Amarnath Yatra Tourism Information
Amarnath cave, the sacred abode of Lord Shiva is one of the most important Hindu pilgrim centres in the county. The holy cave perched at an altitude of 3962 metres is 2 feet long, 55 feet broad and 50 feet deep. It enshrines a unique ice Shivalingam, which is created naturally by water dripping through the limestone roof of the cave. The cave shrine can shine can be visited from the first week of July to mid September. The State government makes elaborate arrangements for the pilgrims and are well supported by volunteers. ‘Chhari Mubarak’, the symbolic emblem of Lord Shiva, is carred on foot by devotees from Srinagar to the Amarnath Cave in various stages. The traditional route from Pahalgam to Amarnath via Chandanwari, Sheshnag and Panchtarni is endowed with breathtaking vistas. One can also visit Amarnath form Sonamarg side. The trek to the sacred site is just 16km. starting form Baltal.
Inside the 40 m (130 ft) high Amarnath cave, Lord Shiva gets formed due to freezing of water drops that fall from the roof of the cave on to the floor and grows up vertically from the cave floor. It is considered to be a Shiva Linga by devout Hindus. He waxes during May to August, as snow melts in the Himalayas above the cave and the resultant water seeps into the rocks that form the cave and gradually wanes thereafter. As per the religious beliefs, it has been claimed that the lingam grows and shrinks with the phases of the moon reaching its height during the summer festival, although there is no scientific evidence for this belief. According to a Hindu legend, this is the cave where Shiva explained the secret of life and eternity to his divine consort, Parvati. Two other ice formations represent Parvati and Shiva's son, Ganesha.
The Amarnath cave has been a place of worship since times immemorial. There are references to the legendary king Aryaraja (ascribed fictional dates 32BCE-17CE) who used to worship a lingam formed of ice in Kashmir. The book Rajatarangini (Book VII v.183) refers to Amareshwara or Amarnath. It is believed that Queen Suryamathi in the 11th century AD gifted trishuls, banalingas and other sacred emblems to this temple. Rajavalipataka, begun by Prjayabhatta has detailed references to the pilgrimage to Amarnath Cave. Other than this, there are further references to this pilgrimage in many other ancient texts.
Discovery of Holy Cave
Amarnath cave is believed that after the Middle Ages, this cave was forgotten by people and it was once again discovered by a shepherd in the 15th century. However, there are many stories about the discovery of this cave. One story states that once a Gujjar (Shepherd) named Buta Malik was given a bag full of coal by a holy man. When he reached home, he found that the bag contained not coal, but gold coins. Overjoyed, he ran back to the place where he had met the Holy man. However the holy man had disappeared and Buta Malik instead discovered the cave and the Lingam. The temple is a popular yatra destination for some Hindus. In 2011 it received about 634,000 persons, the highest recorded number for the site. The number was 622,000 in 2012. Pilgrims visit the holy site during the 45-day season around the festival of Shravani Mela in July–August, coinciding with the Hindu holy month of Shraavana. The beginning of the annual pilgrimage, called Amarnath Yatra is marked by 'pratham pujan' to invoke the blessings of Shri Amarnathji.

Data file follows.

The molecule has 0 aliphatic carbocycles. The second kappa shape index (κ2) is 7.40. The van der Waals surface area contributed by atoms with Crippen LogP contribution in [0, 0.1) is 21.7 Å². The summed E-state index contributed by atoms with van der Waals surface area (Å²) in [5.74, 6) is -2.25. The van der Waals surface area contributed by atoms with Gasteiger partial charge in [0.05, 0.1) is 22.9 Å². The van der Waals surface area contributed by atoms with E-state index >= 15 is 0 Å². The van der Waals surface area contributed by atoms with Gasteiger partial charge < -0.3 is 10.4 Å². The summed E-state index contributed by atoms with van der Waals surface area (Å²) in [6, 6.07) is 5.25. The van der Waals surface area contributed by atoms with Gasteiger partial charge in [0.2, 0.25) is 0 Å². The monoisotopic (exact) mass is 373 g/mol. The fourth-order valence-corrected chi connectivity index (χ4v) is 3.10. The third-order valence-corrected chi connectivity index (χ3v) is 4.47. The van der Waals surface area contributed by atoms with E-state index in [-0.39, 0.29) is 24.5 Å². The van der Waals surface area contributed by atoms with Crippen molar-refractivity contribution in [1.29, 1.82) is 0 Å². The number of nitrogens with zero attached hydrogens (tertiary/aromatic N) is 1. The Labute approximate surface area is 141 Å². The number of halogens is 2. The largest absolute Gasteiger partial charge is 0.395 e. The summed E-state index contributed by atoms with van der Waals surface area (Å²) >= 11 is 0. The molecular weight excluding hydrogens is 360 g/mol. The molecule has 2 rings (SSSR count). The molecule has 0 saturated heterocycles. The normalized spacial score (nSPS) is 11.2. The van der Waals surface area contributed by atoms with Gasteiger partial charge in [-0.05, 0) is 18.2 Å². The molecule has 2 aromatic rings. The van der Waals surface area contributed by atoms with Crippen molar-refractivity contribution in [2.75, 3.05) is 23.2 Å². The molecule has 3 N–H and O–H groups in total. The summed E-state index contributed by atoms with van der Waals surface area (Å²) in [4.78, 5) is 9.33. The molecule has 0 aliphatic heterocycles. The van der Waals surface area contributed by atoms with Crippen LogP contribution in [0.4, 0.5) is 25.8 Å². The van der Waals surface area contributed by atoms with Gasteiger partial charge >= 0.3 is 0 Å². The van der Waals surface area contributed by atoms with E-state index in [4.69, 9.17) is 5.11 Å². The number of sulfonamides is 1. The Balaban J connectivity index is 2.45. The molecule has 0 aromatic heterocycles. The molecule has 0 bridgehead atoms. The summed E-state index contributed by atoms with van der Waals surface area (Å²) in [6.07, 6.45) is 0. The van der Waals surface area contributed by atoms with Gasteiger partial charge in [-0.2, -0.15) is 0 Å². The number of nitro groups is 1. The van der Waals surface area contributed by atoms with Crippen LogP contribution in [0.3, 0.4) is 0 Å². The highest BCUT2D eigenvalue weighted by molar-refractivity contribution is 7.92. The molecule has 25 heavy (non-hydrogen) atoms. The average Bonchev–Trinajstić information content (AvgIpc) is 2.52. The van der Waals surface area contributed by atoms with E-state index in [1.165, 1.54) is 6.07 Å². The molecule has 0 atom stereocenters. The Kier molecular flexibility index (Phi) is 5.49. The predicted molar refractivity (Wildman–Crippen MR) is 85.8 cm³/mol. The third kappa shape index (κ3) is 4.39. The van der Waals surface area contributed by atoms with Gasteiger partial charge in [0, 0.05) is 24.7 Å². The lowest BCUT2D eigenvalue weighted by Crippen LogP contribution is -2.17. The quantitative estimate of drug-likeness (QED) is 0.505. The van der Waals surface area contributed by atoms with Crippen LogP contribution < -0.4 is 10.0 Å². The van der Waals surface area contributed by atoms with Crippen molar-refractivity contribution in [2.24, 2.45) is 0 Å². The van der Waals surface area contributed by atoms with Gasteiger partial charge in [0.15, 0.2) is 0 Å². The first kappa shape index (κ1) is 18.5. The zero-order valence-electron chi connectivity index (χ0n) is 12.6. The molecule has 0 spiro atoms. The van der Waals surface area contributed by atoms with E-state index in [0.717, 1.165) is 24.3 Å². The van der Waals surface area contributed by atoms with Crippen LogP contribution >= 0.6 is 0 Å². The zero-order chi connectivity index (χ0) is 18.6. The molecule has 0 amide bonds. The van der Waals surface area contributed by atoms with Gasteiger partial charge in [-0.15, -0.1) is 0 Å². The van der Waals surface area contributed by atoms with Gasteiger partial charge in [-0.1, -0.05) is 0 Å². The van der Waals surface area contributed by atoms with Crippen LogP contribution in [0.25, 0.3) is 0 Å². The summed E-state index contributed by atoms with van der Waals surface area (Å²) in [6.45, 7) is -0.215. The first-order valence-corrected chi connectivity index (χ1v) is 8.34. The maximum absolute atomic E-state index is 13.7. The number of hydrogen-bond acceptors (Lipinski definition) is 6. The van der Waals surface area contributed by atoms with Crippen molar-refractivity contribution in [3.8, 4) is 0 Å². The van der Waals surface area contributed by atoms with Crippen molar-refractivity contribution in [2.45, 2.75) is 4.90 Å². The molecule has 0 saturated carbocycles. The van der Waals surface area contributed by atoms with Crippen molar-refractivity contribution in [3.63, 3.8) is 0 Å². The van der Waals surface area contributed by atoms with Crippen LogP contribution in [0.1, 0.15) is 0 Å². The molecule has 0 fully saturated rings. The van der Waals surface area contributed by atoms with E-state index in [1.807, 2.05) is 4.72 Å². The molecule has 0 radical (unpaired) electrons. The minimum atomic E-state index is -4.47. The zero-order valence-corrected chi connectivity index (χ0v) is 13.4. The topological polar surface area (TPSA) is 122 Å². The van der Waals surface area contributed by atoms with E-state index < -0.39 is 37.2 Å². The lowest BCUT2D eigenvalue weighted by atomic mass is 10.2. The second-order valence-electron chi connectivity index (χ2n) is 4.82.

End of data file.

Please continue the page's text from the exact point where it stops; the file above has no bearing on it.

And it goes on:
Devotees travel on foot, either from Srinagar or from Pahalgam. The latter journey takes approximately 5 days. The State Road Transport Corporation and Private Transport Operators provide the regular services from Jammu to Pahalgam and Baltal. Also privately hired taxis are available from Jammu & kashmir.
The shorter northern route is just about 16 km long, but has a very steep gradient and is quite difficult to climb. It starts from Baltal and passes through Domial, Barari, and Sangam to reach the cave. The northern route is along the Amarnath valley and all along the route one can see the river Amaravathy (It is more like a tributary of Chenab) which originates from Amarnath Glacier.
It is believed that Lord Shiva left Nandi, The Bull, at Pahalgam (Bail Gaon). At Chandanwari, he released the Moon from his hair (Jataon). On the banks of Lake Sheshnag, he released his snakes. At Mahagunas Parvat (Mahaganesh Mountain), he left his son Lord Ganesha. At Panjtarni, Lord Shiva left behind the five elements - Earth, Water, Air, Fire and Sky. As a symbol of sacrificing the earthly world, Lord Shiva performed the Tandava Dance. Then, finally, Lord Shiva entered the Holy Amarnath Cave along with Parvati.
En route to the cave, various non-profit organizations set up food supply and resting tents called pandals which are available for free to the pilgrims. Near the shrine, hundreds of tents which are erected by locals can be hired for a night's stay. Helicopter services from base camp to Panjtarni (6 km from the cave) are also available from various private operators.
Every year, thousands of central police and state police personnel are deployed to provide security to pilgrims from potential terror threats. The forces position at various halts and also in the perimeter of the shrine.
Officially, the Yatra is organised by the State Government in collaboration with the Shree Amarnath Yatra trust. The Government agencies provide necessary facilities all along the route during the Yatra period, which includes provision of ponies, supply of power, telecommunication facilities, firewood and setting up of fair price shops.